“Back where she belongs” - town’s 300-year-old statue returned to its home
PUBLISHED: 12:09 06 December 2019 | UPDATED: 12:09 06 December 2019
Thetford Town Council
It stood in a Norfolk town for nearly 300 years.
Now a historic statue has been replicated and put "back where she belongs".
Thetford's statue of justice, which originally stood on top of the Guildhall, fell during storm Doris back in 2016 leaving it badly damaged and causing the loss of its head and hand.
Believed to be dated between 1700 to 1735, it was decided that due to its age and the extent of the damages it wasn't safe to put back up.
But three years on a replica statue, funded by the Thetford Town Council's insurers Zurich, can be seen in the place where the original sculpture once stood.
Councillor Brenda Canham, Mayor of Thetford, said: "The council are really pleased to have her back where she belongs, and we hope she is there for another 300 years."
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The statue was produced by Alan Lamb, who is head of carving at City and Guilds of London Art School, responsible for the UK's leading graduate and post graduate courses in stone and wood carving.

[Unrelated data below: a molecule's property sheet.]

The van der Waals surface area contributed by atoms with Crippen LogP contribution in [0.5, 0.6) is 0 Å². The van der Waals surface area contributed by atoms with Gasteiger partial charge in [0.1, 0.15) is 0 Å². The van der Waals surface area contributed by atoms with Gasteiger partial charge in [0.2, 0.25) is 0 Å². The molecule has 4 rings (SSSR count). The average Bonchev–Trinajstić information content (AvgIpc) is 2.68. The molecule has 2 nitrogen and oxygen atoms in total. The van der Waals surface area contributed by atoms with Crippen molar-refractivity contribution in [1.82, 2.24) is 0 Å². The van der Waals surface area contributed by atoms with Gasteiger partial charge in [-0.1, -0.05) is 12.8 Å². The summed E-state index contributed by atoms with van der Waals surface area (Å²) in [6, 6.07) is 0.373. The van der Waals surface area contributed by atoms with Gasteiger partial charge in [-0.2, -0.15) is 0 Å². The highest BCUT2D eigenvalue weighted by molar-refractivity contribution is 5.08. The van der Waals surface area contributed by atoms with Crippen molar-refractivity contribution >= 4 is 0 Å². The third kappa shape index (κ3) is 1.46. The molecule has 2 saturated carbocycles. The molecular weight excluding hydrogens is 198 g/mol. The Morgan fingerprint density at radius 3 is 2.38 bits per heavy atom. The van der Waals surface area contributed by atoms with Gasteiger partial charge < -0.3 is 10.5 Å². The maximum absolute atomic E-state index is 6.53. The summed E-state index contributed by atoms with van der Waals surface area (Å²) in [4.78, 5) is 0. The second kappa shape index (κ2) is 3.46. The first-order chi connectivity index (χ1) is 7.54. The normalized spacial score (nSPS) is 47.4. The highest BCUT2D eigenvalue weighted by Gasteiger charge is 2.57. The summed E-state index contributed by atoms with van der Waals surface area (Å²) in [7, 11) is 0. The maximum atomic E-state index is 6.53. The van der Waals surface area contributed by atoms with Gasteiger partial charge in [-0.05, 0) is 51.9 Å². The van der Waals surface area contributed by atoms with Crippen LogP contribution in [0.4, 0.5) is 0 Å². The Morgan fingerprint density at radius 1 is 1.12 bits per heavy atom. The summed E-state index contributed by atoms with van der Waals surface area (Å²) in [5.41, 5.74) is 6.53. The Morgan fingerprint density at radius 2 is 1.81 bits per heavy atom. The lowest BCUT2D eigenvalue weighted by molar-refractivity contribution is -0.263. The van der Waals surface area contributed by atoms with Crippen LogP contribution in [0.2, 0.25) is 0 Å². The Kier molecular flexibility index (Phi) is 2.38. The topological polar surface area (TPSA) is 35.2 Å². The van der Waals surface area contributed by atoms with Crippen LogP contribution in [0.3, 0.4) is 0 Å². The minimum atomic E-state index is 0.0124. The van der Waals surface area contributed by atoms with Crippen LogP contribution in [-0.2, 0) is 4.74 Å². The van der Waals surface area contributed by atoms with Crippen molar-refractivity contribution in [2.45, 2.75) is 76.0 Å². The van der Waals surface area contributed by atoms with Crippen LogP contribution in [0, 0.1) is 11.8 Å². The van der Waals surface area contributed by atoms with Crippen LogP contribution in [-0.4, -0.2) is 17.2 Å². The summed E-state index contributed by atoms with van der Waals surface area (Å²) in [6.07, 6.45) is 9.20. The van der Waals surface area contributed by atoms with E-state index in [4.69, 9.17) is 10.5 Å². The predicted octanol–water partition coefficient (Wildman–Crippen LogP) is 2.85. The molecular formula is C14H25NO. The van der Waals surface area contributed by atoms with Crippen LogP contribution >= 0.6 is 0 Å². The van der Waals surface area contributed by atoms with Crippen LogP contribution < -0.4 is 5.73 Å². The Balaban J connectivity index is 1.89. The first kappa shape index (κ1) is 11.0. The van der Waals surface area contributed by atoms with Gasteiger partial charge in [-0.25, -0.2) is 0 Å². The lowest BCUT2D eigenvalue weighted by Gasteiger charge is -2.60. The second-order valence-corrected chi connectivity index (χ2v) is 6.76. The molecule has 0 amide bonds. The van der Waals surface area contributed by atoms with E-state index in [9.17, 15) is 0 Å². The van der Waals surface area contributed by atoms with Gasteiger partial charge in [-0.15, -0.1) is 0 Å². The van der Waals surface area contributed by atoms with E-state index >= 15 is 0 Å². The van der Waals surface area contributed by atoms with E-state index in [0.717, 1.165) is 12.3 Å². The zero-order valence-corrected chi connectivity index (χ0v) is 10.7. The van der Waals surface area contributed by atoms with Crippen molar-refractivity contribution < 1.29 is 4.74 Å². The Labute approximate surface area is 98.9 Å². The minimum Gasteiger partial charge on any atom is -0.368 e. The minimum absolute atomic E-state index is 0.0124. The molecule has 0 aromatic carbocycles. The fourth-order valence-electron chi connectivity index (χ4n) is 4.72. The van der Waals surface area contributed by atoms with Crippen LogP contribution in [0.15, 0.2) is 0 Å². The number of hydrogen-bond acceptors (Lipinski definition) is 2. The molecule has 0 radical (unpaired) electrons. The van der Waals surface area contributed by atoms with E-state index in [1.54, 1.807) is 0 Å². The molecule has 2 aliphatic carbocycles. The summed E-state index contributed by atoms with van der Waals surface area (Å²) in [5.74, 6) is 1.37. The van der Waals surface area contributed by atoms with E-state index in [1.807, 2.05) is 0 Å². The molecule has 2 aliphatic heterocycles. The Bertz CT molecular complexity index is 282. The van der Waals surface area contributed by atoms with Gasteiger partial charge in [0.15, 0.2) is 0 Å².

Mr Lamb has previously been master carver on the 'Virtue's Angels' project at St George's Chapel, Windsor Castle, working closely with their sculpture advisory group and a team of young sculptors to design and produce over thirty new works.
He was also commissioned to design and produce the sculptural work on the Royal Barge for The Queen's Diamond Jubilee River Pageant.
Typically statues of justice are blindfolded but Mr Lamb recreated Thetford's original sculpture with its unusual design with no blindfold.
The statue took eight months to complete and was made out of coloured limestone also similar to the original.
Work at the Guildhall started on November 25 and the statue was hoisted and securely fitted with metal rods by November 28, with the help of Mr Lamb.
He said: "It was an honour to be given the exciting and rare opportunity to recreate a full-size classical statue in such a splendid location."
The council have said this time the new statue will not be going anywhere and they are asking the public where they think the original statue should displayed within the town.
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